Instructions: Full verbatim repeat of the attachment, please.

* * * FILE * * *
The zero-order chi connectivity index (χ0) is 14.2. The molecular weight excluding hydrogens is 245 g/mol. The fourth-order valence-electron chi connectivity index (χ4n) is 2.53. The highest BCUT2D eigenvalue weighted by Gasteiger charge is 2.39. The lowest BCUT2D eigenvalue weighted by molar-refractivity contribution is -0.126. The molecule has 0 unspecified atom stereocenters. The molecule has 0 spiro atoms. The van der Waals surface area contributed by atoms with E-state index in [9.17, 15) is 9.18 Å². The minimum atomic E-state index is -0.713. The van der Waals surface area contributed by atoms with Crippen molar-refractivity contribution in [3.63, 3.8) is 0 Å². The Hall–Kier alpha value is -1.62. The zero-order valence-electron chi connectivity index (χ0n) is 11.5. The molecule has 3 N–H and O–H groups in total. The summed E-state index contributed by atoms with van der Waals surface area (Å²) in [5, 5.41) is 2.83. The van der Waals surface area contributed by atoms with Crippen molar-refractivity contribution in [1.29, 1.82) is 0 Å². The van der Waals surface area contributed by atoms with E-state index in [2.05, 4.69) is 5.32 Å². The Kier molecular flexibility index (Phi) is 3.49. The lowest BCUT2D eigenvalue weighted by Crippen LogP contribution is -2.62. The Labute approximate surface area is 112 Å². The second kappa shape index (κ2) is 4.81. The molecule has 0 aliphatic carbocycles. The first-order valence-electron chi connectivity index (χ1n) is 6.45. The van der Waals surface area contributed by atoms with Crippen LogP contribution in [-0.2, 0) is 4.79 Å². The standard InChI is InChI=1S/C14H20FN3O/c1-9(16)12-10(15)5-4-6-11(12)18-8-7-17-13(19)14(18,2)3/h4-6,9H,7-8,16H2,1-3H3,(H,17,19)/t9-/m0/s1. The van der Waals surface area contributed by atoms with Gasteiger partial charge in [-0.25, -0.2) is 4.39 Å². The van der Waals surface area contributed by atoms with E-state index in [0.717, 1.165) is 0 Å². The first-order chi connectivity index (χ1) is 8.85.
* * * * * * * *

The zero-order chi connectivity index (χ0) is 14.2. The molecular weight excluding hydrogens is 245 g/mol. The fourth-order valence-electron chi connectivity index (χ4n) is 2.53. The highest BCUT2D eigenvalue weighted by Gasteiger charge is 2.39. The lowest BCUT2D eigenvalue weighted by molar-refractivity contribution is -0.126. The molecule has 0 unspecified atom stereocenters. The molecule has 0 spiro atoms. The van der Waals surface area contributed by atoms with E-state index in [9.17, 15) is 9.18 Å². The minimum atomic E-state index is -0.713. The van der Waals surface area contributed by atoms with Crippen molar-refractivity contribution in [3.63, 3.8) is 0 Å². The Hall–Kier alpha value is -1.62. The zero-order valence-electron chi connectivity index (χ0n) is 11.5. The molecule has 3 N–H and O–H groups in total. The summed E-state index contributed by atoms with van der Waals surface area (Å²) in [5, 5.41) is 2.83. The van der Waals surface area contributed by atoms with Crippen molar-refractivity contribution in [1.29, 1.82) is 0 Å². The van der Waals surface area contributed by atoms with E-state index in [2.05, 4.69) is 5.32 Å². The Kier molecular flexibility index (Phi) is 3.49. The lowest BCUT2D eigenvalue weighted by Crippen LogP contribution is -2.62. The Labute approximate surface area is 112 Å². The second kappa shape index (κ2) is 4.81. The molecule has 0 aliphatic carbocycles. The first-order valence-electron chi connectivity index (χ1n) is 6.45. The van der Waals surface area contributed by atoms with Crippen LogP contribution in [-0.2, 0) is 4.79 Å². The standard InChI is InChI=1S/C14H20FN3O/c1-9(16)12-10(15)5-4-6-11(12)18-8-7-17-13(19)14(18,2)3/h4-6,9H,7-8,16H2,1-3H3,(H,17,19)/t9-/m0/s1. The van der Waals surface area contributed by atoms with Gasteiger partial charge in [-0.25, -0.2) is 4.39 Å². The van der Waals surface area contributed by atoms with E-state index in [0.717, 1.165) is 0 Å². The first-order chi connectivity index (χ1) is 8.85.